I cannot comment on whether an unenforceable debt can appear on a credit report.

Larry

PS - It is wrong when any person - individual or big company - cannot pay their debts.  When a big company cannot pay, it will either become subject to bankruptcy-type proceedings or, if it is beyond hope, may be left to effectively die.  The only difference is that if many employees or suppliers rely on the big company, governments and creditors may be more likely to help it out or compromise.  There's an old joke that goes something like "When a borrower cannot repay a $500 debt, the borrower is in trouble.  When a borrower cannot repay a $5,000,000 debt, the lender is in trouble."

Posted over 5 years ago

Larry Crossan, BCom, JD, MBA Certified Specialist (Corporate and Commercial Law) P: 519.858.2222 | F: 519.858.2323 629 Wellington Street, London, ON N6A 3R8 www.lexcor.ca Strictly Business®

Please note that this is for informational purposes only and does not constitute legal advice to you. Legal advice pertaining to your particular situation can only be provided by a lawyer who has met with you to obtain all pertinent background information necessary to give you a formal legal opinion. For formal legal advice, hire a lawyer (many give a free first consultation). Contact Larry Crossan, or search the Lawyer Directory.


Comment

I would like to thank those people that replied to this Forum thread.<br /><br />Larry, you gave me a ray of hope. <br /><br />After having credit card debt for so long and having creditors harass, threaten, and then more than triple original amounts owed there was a little stress. What originally started out as about $17,000 in unsecured credit card debt, without the ability to pay, ballooned to about $60,000+ in a few short years the creditors were demanding (not including the secured debt that was being paid).<br /><br />6 years have passed and there are no more letters or phone calls.<br /><br />In British Columbia (and two other provinces), after 6 years of the last payment if the creditor has not sued, been given an acknowledgement of the debt (written), or no action (payment) has been done on the account, then it is legally <strong><em>EXTINGUISHED</em></strong>. It can no longer appear on your credit report and there is no one to pay. <br /><br />If you are considering bankruptcy, read the below book before you go ahead with it. <br /><br />Mark Silverthorn has a good book called, <em>The Wolf at the Door</em> (ISBN 9780771080364), which details the various options for people in debt trouble and it is a valuable read. &quot;A practical guide for dealing with collection agencies and your debts, from Canada&#039;s top expert.&quot;<br /><br />I know there are people that believe all debts should be paid. I agree...when you have the means. If you have a bad run of things, honestly, then you have to survive. <br /><br />Another note, if you are considering bankruptcy, remember that your RRSPs can only be taken for your contributions in the last year and not the entire amount. TFSA have no protection and it all can be taken.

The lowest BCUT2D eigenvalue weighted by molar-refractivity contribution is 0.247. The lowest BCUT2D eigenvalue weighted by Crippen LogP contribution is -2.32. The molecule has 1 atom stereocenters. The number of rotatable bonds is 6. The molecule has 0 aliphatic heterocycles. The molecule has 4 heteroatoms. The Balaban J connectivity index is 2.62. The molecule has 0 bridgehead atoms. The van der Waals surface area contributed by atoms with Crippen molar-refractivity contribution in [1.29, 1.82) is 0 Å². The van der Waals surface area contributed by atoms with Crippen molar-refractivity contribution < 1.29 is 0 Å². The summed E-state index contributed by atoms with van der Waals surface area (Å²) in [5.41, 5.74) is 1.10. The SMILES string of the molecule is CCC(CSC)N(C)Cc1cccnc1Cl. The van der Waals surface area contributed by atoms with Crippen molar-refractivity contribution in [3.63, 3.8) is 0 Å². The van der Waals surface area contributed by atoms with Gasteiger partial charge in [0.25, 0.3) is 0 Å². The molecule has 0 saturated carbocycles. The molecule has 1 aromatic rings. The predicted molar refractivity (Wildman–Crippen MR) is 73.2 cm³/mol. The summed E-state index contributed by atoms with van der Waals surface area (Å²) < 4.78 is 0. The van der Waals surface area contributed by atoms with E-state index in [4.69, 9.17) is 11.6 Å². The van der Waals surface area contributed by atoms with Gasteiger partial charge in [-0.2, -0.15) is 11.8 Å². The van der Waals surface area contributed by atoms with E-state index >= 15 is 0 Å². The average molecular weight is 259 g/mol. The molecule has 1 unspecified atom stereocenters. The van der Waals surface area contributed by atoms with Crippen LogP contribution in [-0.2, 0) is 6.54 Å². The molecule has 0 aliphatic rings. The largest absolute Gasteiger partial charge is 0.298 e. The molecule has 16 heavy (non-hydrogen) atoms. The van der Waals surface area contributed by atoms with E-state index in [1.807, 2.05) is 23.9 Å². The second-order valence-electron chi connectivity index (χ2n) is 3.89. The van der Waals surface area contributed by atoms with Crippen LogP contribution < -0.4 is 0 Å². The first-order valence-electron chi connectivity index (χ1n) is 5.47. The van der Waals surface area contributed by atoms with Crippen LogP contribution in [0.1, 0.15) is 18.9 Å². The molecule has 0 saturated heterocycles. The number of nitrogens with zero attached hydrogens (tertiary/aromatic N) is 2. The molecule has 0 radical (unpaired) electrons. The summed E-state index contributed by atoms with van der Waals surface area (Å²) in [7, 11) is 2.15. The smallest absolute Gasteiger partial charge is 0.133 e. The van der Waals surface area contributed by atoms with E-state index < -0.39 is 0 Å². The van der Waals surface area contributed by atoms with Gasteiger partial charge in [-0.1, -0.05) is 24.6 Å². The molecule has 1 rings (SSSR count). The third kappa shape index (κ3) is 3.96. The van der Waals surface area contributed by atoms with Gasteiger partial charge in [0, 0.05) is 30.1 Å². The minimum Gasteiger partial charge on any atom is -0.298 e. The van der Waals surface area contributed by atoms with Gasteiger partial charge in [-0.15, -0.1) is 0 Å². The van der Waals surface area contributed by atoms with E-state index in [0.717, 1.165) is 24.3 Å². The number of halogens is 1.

Posted over 4 years ago


Comment

The six years could refer to two things... Statutes of limitations and the amount of time the item is shown on your credit report.<br /><br />You should the number of years your statutes of limitations is in your province.&nbsp; Call consumer protection to ask.&nbsp; It&#039;s usually 2-4 years depending on which province you live in.&nbsp; If the item isn&#039;t paid after 2 years for example, the company won&#039;t be able to sue you for the debt.<br /><br />As well, after 6 years items naturally drop off the Equifax and TransUnion credit report.&nbsp; The exception to this is bankruptcy items which last 7 years.

Posted over 4 years ago


Comment

Thanks to everyone above, you have answered most of my questions. <br /><br />I am in BC and defaulted on my credit cards about twelve years ago and have not used any sort of credit since.&nbsp; i would like to rebuild my credit rating by getting a new credit card (older and wiser now and won&#039;t make the same mistakes again).&nbsp; I am concerned that if i apply for a credit card i will somehow end up with a bill for the old debt plus twelve years of interest which would pretty much ruin me.<br /><br />Are there any loopholes for the credit card company to come after me if i apply for a new card?&nbsp; I have read the application form and can&#039;t see anything but i am not sure.

Posted over 4 years ago


Comment